Edward Garnier: My right hon. Friend will know that one of the local authorities in my constituency, Oadby and Wigston borough council, is in dire financial straits. It has run itself incompetently, with the result that, with a revenue budget of £7 million or £8 million a year, it now plans to have an annual deficit of about £1.5 million. That is small in the great scheme of things, but in...

Criminal Finances Bill: Failure to Prevent an Economic Criminal Offence (21 Feb 2017)

Edward Garnier: My new clause 2 was drafted and tabled before Christmas. Since then, I have had a number of meetings with my hon. Friend the Minister and we have also seen the Ministry of Justice’s call for evidence in relation to corporate criminal liability. In the light of what he has said this afternoon, I beg to ask leave to withdraw the clause. Clause, by leave, withdrawn. New Clause 17

Criminal Finances Bill: Failure to Prevent an Economic Criminal Offence (21 Feb 2017)

Edward Garnier: I beg to move, That the clause be read a Second time.

Criminal Finances Bill: Failure to Prevent an Economic Criminal Offence (21 Feb 2017)

Edward Garnier: I shall be relatively brief in introducing this group of new clauses. In moving new clause 2, which stands in my name and those of a number of hon. Members on both sides of the House and which mirrors new clauses 3, 4, 14 and 15, I want to introduce a debate about the future of corporate criminal liability in this jurisdiction. I must declare an interest, as over the past few years I have...

Criminal Finances Bill: Failure to Prevent an Economic Criminal Offence (21 Feb 2017)

Edward Garnier: Very few. I am diverting myself, because I deliberately said “a cloud in every silver lining” not “a silver lining in every cloud.” The short point is that schedule 17 to the 2013 Act contains about 50 economic and financial criminal offences that can be dealt with through deferred prosecution agreements between either the Crown Prosecution Service or the SFO on the...

Cultural Property (Armed Conflicts) Bill [Lords]: Offence of serious violation of Second Protocol (20 Feb 2017)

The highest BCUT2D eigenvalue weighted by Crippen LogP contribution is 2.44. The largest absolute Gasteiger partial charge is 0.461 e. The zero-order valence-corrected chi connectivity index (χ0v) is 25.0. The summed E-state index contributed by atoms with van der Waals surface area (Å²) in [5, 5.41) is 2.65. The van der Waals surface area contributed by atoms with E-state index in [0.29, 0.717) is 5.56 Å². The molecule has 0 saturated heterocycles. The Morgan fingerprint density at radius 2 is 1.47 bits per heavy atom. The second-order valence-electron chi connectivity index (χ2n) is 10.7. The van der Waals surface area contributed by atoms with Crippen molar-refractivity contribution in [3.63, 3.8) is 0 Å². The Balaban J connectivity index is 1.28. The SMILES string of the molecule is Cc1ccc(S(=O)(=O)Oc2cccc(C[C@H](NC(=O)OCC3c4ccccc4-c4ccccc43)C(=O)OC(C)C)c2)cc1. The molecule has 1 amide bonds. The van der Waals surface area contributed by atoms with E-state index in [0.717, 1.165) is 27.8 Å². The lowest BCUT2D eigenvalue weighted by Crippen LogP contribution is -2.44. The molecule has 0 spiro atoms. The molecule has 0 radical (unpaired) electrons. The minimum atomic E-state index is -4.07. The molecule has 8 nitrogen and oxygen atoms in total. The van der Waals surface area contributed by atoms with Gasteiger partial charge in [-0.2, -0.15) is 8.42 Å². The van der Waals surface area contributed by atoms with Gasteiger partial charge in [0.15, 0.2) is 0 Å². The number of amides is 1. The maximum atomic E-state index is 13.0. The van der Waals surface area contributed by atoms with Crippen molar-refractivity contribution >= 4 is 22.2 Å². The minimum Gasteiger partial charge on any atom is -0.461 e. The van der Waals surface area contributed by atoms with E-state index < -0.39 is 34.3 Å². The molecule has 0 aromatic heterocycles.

Edward Garnier: I thought, listening to all these paeans of praise, that I had wandered into the BAFTAs, but they are well placed, and I congratulate my hon. Friend the Minister. She says it is the first Bill she has conducted through this place as a Minister, and I hope it is not the last. I wish her every success. That having been said, as we used to say, this is not simply formulaic; there is a purpose in...

Cultural Property (Armed Conflicts) Bill [Lords]: Offence of serious violation of Second Protocol (20 Feb 2017)

Edward Garnier: I know I am a treasure, but the Minister is so kind. I will make three quick points, if I may. First, it is important not to confuse evidence for an offence with the definition of an offence. Those are two different legal concepts, and in our enthusiasm to pass this Bill into law, we are in danger of allowing that confusion to remain. Despite the fact that I accept the political reality, I...

Cultural Property (Armed Conflicts) Bill [Lords]: Offence of serious violation of Second Protocol (20 Feb 2017)

Edward Garnier: The Minister’s point is confusing. She says that the examples she gave do not provide reason to suspect. In fact, they provide reason to suspect, but it might be that that suspicion is not true. That is the distinction that the Government fail to understand.

Cultural Property (Armed Conflicts) Bill [Lords]: Offence of serious violation of Second Protocol (20 Feb 2017)

Edward Garnier: Does it follow from what my hon. Friend is saying that he does not know whether any convictions under the statutory instrument have been for the “knowing” or for having “had no reason to suppose”? He does not know either way, does he?

Cultural Property (Armed Conflicts) Bill [Lords]: Offence of serious violation of Second Protocol (20 Feb 2017)

Edward Garnier: My hon. Friend refers to the 2003 Act. She and I will recall that the genesis of the Act was the ministerial advisory panel’s report on illicit trade, which was published in 2000. The report suggested that the gap in the Theft Act 1968 should be filled by what became the 2003 Act and by the “knowing or believing” test for mens rea. Is it not a pity that the Government do not...